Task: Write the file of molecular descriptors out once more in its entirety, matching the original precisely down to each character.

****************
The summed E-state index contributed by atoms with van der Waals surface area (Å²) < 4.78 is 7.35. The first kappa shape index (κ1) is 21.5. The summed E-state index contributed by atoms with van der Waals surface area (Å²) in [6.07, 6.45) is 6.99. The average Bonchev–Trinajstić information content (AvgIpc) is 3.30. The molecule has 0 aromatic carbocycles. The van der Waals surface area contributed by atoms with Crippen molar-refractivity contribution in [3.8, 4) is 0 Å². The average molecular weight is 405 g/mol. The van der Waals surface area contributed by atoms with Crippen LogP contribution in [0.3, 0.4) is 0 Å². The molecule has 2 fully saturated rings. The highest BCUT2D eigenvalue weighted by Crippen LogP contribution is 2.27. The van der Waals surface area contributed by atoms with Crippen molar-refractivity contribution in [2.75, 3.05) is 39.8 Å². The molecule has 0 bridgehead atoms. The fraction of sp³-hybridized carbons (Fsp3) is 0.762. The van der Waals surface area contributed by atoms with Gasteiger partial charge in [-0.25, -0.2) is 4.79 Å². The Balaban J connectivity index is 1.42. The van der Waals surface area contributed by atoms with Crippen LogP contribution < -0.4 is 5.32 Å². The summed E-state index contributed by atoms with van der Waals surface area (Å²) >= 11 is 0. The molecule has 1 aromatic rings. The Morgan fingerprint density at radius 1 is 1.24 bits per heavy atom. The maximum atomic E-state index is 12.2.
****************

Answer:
The summed E-state index contributed by atoms with van der Waals surface area (Å²) < 4.78 is 7.35. The first kappa shape index (κ1) is 21.5. The summed E-state index contributed by atoms with van der Waals surface area (Å²) in [6.07, 6.45) is 6.99. The average Bonchev–Trinajstić information content (AvgIpc) is 3.30. The molecule has 0 aromatic carbocycles. The van der Waals surface area contributed by atoms with Crippen molar-refractivity contribution in [3.8, 4) is 0 Å². The average molecular weight is 405 g/mol. The van der Waals surface area contributed by atoms with Crippen LogP contribution in [0.3, 0.4) is 0 Å². The molecule has 2 fully saturated rings. The highest BCUT2D eigenvalue weighted by Crippen LogP contribution is 2.27. The van der Waals surface area contributed by atoms with Crippen molar-refractivity contribution in [2.75, 3.05) is 39.8 Å². The molecule has 0 bridgehead atoms. The fraction of sp³-hybridized carbons (Fsp3) is 0.762. The van der Waals surface area contributed by atoms with Gasteiger partial charge in [-0.25, -0.2) is 4.79 Å². The Balaban J connectivity index is 1.42. The van der Waals surface area contributed by atoms with Crippen LogP contribution < -0.4 is 5.32 Å². The summed E-state index contributed by atoms with van der Waals surface area (Å²) >= 11 is 0. The molecule has 1 aromatic rings. The Morgan fingerprint density at radius 1 is 1.24 bits per heavy atom. The maximum atomic E-state index is 12.2.